• The bus made a few stops for bathroom breaks and for passengers to grab breakfast and snacks. It’s all squat toilets and limited menus. I do recommend buying snacks in Kathmandu. Do get off and stretch your legs as often as you can.
  • The bus was relatively comfortable but as only some of the roads are paved, it can be a bumpy ride. The roads also zigzag a lot so if you suffer from motion sickness, make sure you are prepared.
  • Our bus routinely filled with people, children, chickens, huge bags of rice, luggage and everything in between. You also need to be prepared to hold all of the above during the journey.
  • When I say the bus gets full, I mean FULL. No standing room left and people sitting right next to the driver.
  • The journey time from Kathmandu to Besisahar can be anything from 6 to 10 hours depending on traffic, road conditions and number of stops. Predicting journey times in Nepal can be a frustrating exercise – schedules are subject to changes and cancellations so it’s worth checking the latest information through a tour company or your accommodation. Our trip took seven hours – which included bathroom breaks and stops for breakfast and snacks.

I’m not going to lie – the “tourist bus” is not the most exciting or comfortable experience in Nepal. Yet, there is not much else you can do so just sit back, grip that chicken tight and try and get some sleep!

A parked bus at a service station at the foot of mountains on route from Kathmandu to Besisahar
One of the more picturesque stops along the long journey from Kathmandu to Besisahar
A man holding a sleeping chicken on a bus from Kathmandu to Besisahar
Quite a common encounter on Nepalese buses

Pokhara to Besisahar

Buses depart from Pokhara’s Tourist Bus Park a couple of times a day. Again, check for the latest schedules. There are many tour agencies in Pokhara that sell bus tickets and from my experience, they tend to all be priced very similarly (I checked with a few agencies who all gave me the same price).

The journey time is around 4-5 hours. Alternatively, there are more frequent buses to Dumre from where you can catch a local bus or a jeep to Besi Sahar.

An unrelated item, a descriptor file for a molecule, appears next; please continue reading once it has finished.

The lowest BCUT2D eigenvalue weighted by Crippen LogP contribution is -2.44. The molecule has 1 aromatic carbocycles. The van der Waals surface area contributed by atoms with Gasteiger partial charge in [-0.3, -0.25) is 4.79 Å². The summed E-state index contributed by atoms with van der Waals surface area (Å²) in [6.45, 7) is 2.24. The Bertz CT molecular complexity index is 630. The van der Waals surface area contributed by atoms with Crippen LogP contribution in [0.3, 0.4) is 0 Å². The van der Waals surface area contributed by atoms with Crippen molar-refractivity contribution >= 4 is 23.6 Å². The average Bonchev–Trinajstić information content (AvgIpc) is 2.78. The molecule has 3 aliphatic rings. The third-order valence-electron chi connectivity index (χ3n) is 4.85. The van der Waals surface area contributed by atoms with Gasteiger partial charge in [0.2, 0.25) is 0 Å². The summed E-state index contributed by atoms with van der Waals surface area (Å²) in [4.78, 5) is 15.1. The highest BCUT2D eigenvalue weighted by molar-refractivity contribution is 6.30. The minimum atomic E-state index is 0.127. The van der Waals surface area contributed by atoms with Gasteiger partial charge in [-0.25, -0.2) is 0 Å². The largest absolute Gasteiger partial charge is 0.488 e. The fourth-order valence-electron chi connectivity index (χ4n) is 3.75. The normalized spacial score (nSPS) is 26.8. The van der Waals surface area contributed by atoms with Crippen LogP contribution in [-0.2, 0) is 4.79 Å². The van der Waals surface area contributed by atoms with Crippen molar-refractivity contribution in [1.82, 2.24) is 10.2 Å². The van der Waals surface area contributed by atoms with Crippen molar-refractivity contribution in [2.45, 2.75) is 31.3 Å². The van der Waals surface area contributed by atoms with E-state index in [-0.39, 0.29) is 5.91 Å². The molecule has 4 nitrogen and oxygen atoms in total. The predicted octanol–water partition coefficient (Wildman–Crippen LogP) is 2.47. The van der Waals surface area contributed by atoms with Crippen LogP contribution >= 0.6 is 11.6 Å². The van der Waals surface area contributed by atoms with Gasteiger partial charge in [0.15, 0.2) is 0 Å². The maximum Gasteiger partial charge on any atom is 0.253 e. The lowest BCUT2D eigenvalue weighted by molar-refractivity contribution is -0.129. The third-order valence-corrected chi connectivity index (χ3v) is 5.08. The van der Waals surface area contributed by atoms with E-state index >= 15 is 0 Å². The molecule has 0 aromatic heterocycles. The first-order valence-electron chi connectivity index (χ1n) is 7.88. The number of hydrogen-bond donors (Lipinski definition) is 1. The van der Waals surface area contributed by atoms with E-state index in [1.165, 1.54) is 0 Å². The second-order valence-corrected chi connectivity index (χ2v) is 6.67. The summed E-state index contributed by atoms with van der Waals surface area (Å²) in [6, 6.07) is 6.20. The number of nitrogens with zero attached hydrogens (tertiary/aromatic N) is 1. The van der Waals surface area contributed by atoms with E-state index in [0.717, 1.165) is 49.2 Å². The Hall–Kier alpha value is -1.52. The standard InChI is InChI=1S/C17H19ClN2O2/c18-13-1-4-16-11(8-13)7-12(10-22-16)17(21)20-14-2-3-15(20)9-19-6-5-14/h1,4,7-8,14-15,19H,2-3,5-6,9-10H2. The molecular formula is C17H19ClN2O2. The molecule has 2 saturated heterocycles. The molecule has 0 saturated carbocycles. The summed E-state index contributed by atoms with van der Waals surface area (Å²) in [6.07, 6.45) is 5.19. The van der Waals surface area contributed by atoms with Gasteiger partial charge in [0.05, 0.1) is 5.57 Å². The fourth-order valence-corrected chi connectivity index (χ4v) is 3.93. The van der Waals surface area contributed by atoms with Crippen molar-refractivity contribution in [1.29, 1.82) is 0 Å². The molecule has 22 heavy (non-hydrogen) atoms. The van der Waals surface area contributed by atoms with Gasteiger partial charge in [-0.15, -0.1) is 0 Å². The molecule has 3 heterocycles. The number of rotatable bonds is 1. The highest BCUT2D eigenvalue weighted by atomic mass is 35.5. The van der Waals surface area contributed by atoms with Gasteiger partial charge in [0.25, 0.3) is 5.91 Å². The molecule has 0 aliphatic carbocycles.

Arriving in Besisahar

We finally arrived in Besisahar around 1pm and stretched our legs. Besisahar is a busy (and quite dusty) village and is the biggest settlement until Manang so it’s sensible to make any final preparations for the Annapurna Circuit here.

  • There are a couple of ATMs in town. We got dropped off quite close to the end of the village and the start of the trek. The ATMs are around 5-10 minute walk back from where the buses stop. Ensure you have enough cash for accommodation, meals, alcohol, any guide/porter fees and for snacks and souvenirs. The next reliable ATMs are in Manang which you are not due to reach until Day 6 of the trek so it’s really important to have enough cash with you.
  • It’s possible to stock up on snacks, gear and toiletries that you may have forgotten to buy in Kathmandu/Pokhara. While most guesthouses that you will be staying at will sell potato chips, cookies and chocolate, prices do increase the higher you trek.
  • Have lunch before setting off. By the time we got to our guesthouse in Bhulbhule, it was too early for dinner so make sure you fill up before the start of the trek.
  • Fill your water bottle. I strongly recommend using a refillable bottle and treating water as you go. Plastic is a big problem in the Annapurna Conservation Area so taking steps to minimise waste definitely helps. Make sure to drink at least four litres a day!
  • Ensure you have your TIMS card and ACAP permit. While I would always recommend to sort these at the Nepal Tourism Board (NTB) in Kathmandu,it’s possible to acquire these Besisahar. The offices are also on the main road where the buses stop, close to the edge of the town. Unfortunately I don’t know whether the prices are different to Kathmandu, but I wouldn’t be surprised if you pay more here.

We had a leisurely lunch of chicken noodles and prepared everything for the first section of our trek. Our guide made sure that our TIMS card was checked and after paying, we finally got ready to set off on the Annapurna Circuit!

A plate of fried noodles with chicken
Make sure to get a big lunch in Besisahar!

Besisahar to Bhulbhule

Besisahar (760m) – Bhulbhule (840m)

Distance: 9km

Time: 1 hrs 45 minutes (14:45 – 16:30)

Many trekkers choose to skip this first section of the trail and get a local bus or a jeep further up the trail. It’s possible to negotiate with the bus driver to take you to Bhulbhule or even to Ngadi. We, however, have always planned to trek the entire Annapurna Circuit and so set off along the path straight out of Besisahar.